NEVADA CITY, Calif. August 4, 2016 – On Monday, August 8th from 6:00 pm to 8:00 pm, KVMR and YubaNet invite you to a community conversation about the state of emergency in the Yuba canyon. Join us at the Nevada Theatre and participate in the dialogue.

Tahoe National Forest Fire Chief Shelly Allen, CAL FIRE NEU Battalion Chief Matt Wallen, State Parks Chief Ranger Matt Green, Captain Jeffrey Pettitt Nevada County Sheriff’s Office, Battalion Chief Boyd Johnson North San Juan Fire Department, Caleb Dardick South Yuba River Citizens League and Nevada County Consolidated Fire Department have confirmed their attendance.

The Yuba Fire was reported in the early morning hours of August 2, 2016. Firefighters made their way to the incident and reported numerous fire rings and evidence of campfires along the river.

It is time to recognize and deal with the problem. In the fifth year of a drought, with extensive beetle infestations further weakening trees, fire danger is extremely high. Campfires in the Yuba canyon put all of western Nevada County at risk for another major wildfire like the 49’er Fire.

The community and agencies need to work together to mitigate the danger, this townhall is the beginning of the collaboration.

The event will be live broadcast on KVMR FM 89.5 and we will take questions from the audience in the theater and online.

The event is free and open to everyone.

17 replies on “State of Emergency in the Yuba canyon – Townhall on Aug. 8”

  1. Seems like BLM and State Parks should be at such a meeting. Since much of the canyon is in their jurisdiction.

  2. I will not be able to attend, but am suggesting that the USFS is required to justify still allowing campfires in their campgrounds, especially those close to our communities. Maybe this group can demand that they close down the campfires in campgrounds.

    Thank You,

    Sven Ostrom

  3. Why is overnight parking allowed, while overnight camping is banned? Start by towing any car left after dark, and maybe some people will get the message. The river seems to be getting beat down by too much use by irresponsible people.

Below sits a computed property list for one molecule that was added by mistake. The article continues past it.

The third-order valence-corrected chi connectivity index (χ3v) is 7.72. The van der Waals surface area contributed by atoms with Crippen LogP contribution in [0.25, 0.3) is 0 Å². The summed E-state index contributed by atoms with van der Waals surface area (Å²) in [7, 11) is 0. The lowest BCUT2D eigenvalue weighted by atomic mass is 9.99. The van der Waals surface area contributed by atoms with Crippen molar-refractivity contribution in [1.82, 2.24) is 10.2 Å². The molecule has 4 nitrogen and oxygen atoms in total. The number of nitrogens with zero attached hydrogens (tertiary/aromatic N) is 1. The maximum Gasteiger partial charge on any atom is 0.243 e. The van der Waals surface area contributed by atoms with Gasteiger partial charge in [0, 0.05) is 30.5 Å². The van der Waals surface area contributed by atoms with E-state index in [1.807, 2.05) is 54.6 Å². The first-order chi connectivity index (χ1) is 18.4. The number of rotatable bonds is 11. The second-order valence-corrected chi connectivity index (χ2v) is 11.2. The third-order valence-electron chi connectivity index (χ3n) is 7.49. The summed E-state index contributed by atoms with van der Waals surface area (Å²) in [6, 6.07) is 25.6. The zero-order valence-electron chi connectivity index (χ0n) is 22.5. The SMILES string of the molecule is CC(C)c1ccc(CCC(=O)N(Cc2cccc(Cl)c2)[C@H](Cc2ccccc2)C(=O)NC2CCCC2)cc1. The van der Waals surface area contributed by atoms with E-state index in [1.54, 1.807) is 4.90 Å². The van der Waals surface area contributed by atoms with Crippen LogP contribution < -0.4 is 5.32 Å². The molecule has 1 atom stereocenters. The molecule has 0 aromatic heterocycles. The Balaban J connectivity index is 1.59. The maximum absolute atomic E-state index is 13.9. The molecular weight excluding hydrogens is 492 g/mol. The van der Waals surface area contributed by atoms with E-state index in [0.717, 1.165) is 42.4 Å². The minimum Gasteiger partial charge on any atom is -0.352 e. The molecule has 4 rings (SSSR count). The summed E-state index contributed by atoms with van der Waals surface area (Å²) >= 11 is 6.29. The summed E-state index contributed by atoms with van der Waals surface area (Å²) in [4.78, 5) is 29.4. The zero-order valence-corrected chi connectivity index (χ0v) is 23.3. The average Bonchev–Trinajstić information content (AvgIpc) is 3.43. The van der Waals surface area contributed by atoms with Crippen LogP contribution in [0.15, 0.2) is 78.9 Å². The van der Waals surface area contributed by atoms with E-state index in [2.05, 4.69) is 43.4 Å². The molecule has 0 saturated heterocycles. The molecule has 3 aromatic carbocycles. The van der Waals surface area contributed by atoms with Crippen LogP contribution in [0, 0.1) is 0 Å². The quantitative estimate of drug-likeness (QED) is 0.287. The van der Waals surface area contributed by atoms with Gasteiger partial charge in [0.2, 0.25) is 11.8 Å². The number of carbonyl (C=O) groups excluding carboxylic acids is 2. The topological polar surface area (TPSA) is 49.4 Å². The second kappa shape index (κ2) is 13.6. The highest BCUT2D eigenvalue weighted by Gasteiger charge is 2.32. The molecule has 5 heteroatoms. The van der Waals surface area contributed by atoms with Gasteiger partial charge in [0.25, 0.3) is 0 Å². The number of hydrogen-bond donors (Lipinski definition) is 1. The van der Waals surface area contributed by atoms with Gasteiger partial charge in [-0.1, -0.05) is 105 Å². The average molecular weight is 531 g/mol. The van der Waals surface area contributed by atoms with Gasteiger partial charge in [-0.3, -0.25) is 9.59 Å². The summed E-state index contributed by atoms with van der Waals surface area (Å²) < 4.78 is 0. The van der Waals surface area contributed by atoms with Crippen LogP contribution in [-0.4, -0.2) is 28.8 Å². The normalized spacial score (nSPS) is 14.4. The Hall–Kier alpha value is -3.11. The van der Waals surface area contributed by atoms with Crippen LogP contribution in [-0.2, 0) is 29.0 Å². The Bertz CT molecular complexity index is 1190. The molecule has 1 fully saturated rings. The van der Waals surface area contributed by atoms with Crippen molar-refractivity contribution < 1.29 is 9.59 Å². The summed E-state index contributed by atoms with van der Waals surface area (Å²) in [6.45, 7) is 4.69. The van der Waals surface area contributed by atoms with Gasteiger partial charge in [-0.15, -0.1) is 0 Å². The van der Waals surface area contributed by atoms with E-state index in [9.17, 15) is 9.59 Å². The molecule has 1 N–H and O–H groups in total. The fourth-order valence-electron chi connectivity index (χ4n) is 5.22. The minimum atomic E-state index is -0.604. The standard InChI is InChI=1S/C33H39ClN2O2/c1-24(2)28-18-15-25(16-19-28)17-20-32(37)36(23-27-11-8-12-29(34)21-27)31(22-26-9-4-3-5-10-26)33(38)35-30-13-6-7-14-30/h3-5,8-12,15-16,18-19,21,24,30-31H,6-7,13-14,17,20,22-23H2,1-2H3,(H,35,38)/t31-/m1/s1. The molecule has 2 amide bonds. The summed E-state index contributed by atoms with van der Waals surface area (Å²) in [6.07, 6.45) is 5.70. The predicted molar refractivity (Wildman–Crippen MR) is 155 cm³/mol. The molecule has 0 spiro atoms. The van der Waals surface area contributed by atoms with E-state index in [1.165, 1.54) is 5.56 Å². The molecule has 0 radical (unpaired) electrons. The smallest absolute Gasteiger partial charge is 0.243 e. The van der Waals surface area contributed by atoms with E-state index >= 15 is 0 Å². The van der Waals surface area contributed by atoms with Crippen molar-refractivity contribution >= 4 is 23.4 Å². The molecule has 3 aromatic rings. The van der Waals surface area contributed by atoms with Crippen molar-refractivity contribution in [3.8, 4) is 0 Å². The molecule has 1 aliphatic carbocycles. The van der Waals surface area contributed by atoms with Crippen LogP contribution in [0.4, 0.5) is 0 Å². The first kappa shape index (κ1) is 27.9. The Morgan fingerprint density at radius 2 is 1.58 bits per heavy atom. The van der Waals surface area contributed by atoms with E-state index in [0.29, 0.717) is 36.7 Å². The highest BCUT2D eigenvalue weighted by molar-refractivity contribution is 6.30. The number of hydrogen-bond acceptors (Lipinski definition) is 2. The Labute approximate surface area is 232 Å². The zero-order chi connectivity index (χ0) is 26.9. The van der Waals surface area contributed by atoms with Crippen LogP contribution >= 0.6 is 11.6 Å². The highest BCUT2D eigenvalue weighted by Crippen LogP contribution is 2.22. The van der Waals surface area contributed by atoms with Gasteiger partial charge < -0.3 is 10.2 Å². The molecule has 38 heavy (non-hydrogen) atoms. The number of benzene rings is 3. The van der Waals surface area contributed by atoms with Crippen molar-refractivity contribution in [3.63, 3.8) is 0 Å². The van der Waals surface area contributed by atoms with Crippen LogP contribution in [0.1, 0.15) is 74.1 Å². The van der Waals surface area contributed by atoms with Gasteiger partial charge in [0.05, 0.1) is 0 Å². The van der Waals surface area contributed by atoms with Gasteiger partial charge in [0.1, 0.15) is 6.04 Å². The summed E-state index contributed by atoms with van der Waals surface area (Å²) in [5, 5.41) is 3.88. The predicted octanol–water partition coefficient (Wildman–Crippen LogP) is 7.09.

1. Someone out hiking should be familiar with the regulations. An hour late is not overnight parking.

  4. The Bear River needs to be patrolled as well. As a property owner across from the Bear River campground – I see many many campfires on the Nevada County side along fishing access. Homeless & Miners stay at the Bear River Campground until their time is up then migrate across the river. I see where campfires have burned merely a couple feet from dry brush. The area belonging to the state across from the campground needs to be patrolled and regulations enforced! it’s just a matter of time…..
    LaKenna DeWald

  5. I see that Matt Green from state parks will be attending. I think most of the campgrounds in the county belong to the USFS, hopefully they can attend because they play a key roll in patrolling their area. More Patrol is definitely needed. I agree the homeless camps are a problem, wish someone could one up with a reasonable solution for them. I’m pretty sure State Parks only has one campground in nevada county, but do own a lot of day use areas along the river

    1. Actually, most campgrounds in the Yuba canyon are on BLM or State Parks land. As mentioned in the story, the USFS will be attending.

    2. The problem is larger than campground fires, which is what Yuba Net said originally when it reported about fires not in campgrounds. The day use areas are being used as campgrounds and are not being patrolled, apparently, all the way from Bridgeport, Jones Bar, and Purdon and Edwards, at least. And I don’t think it’s only homeless, who should be provided for, but summer campers who don’t follow rules.

  6. Law enforcement event should occur at all access points along the Southern Ybua from Englebright to Spaulding. No campfiresignatures in the summer during fire season and no access at all during Aug and Sept.

    1. And the agencies say they don’t have funding for enforcement, but compare that cost to cost of fighting another fire like the 49er Fire.

  7. I don’t understand why campfires are allowed anywhere in the state anymore. Why should everyone have to shoulder the risk to life and property, and the added firefighting expense and danger, for the entertainment of a few? Far easier to outlaw campfires entirely than to continue with the patchwork of different rules.

    And who pays for firefighter responses to the private burn piles that escape their bounds? It’s more than tiresome to read of the multiple “fire starts” every day. We can’t prevent lightning, but we could put some sensible rules (and penalties) in place. Our lives may depend on it!

    1. Kathleen, Campfires are outlawed at this season in most of the places we’re taking about in the river canyon; the problem is no one is enforcing that.

      1. It would be easier to enforce if it’s broadcast that they’re illegal state-wide. Then, no excuses that they thought they were OK in particular places. A state-wide campfire ban, with arson-type penalties and liability, seems like the only way to make people stop their stupidity.

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